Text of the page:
What is Dryland Training?

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  • Written By: Mary McMahon
  • Edited By: O. Wallace
  • Last Modified Date: 01 January 2020
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Dryland training is a form of athletic training which is practiced by some swimmers and skaters. These individuals do workouts on dry land or out of skates so that they can perform more effectively in the water or on the ice. The benefits of dryland training are debated. Some athletes argue that it improves their performance, while others may not notice a major difference. It is a good idea to get the advice of a coach when working on a dryland training routine, because exercises used by athletes on land are not all necessarily useful for suitable for athletes who are developing their bodies for the ice or water.

Swimmers can include competitive swimmers in all areas of swimming as well as divers and synchronized swimmers. Hockey players, inline skaters, figure skaters, and other people who use ice skates can also sometimes benefit from dryland training. For any athlete, the goal is to increase strength, stamina, flexibility, coordination, and speed.

One reason to practice dryland training is because athletes cannot always access facilities during the off season. Swimmers who rely on an outdoor pool, for example, might not be able to do very much swimming in the winter. Another reason is to vary the athletic routine, something which is generally viewed as beneficial for health reasons as well as reasons of athletic performance. A varied routine keeps the body toned and fit and pushes athletes to develop new skills.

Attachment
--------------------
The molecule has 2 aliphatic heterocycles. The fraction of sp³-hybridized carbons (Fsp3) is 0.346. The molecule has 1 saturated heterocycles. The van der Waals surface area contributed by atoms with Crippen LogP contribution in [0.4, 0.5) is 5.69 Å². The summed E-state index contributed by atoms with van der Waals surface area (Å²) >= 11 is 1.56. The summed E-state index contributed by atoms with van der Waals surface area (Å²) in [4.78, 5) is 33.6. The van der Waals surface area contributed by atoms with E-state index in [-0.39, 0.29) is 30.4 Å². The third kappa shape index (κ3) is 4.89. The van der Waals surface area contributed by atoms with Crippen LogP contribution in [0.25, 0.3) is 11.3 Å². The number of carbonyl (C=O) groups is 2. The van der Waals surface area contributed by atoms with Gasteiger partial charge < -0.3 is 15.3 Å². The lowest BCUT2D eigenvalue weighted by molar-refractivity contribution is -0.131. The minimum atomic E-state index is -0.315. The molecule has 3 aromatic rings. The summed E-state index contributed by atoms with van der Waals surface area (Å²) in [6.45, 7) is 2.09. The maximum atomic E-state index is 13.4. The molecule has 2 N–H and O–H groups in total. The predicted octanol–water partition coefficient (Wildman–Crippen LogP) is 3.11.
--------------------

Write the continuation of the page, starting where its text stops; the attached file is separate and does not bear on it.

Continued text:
Dryland training can include a variety of exercises, ranging from yoga to running. Weight training to develop muscle strength is common, while yoga, pilates, and related activities can develop flexibility, core strength, and coordination. Things like running and biking may be used to work on endurance and to help athletes develop explosive power. All of this conditioning is designed to help the athlete perform better on the ice or in the water while also keeping the athlete in good shape, which will reduce the risk of injuries.

Numerous dryland training routines can be found online and in instruction manuals, usually with notes about adjustments which can be made for different stages of training as well as people with differing levels of fitness and ability. A coach or personal trainer can also work personally with an athlete to develop a routine tailored to his or her needs. Some athletes also find that it helps to work out with a friend who can provide focus and assistance, and buddies are essential for activities like running and weight training for safety.


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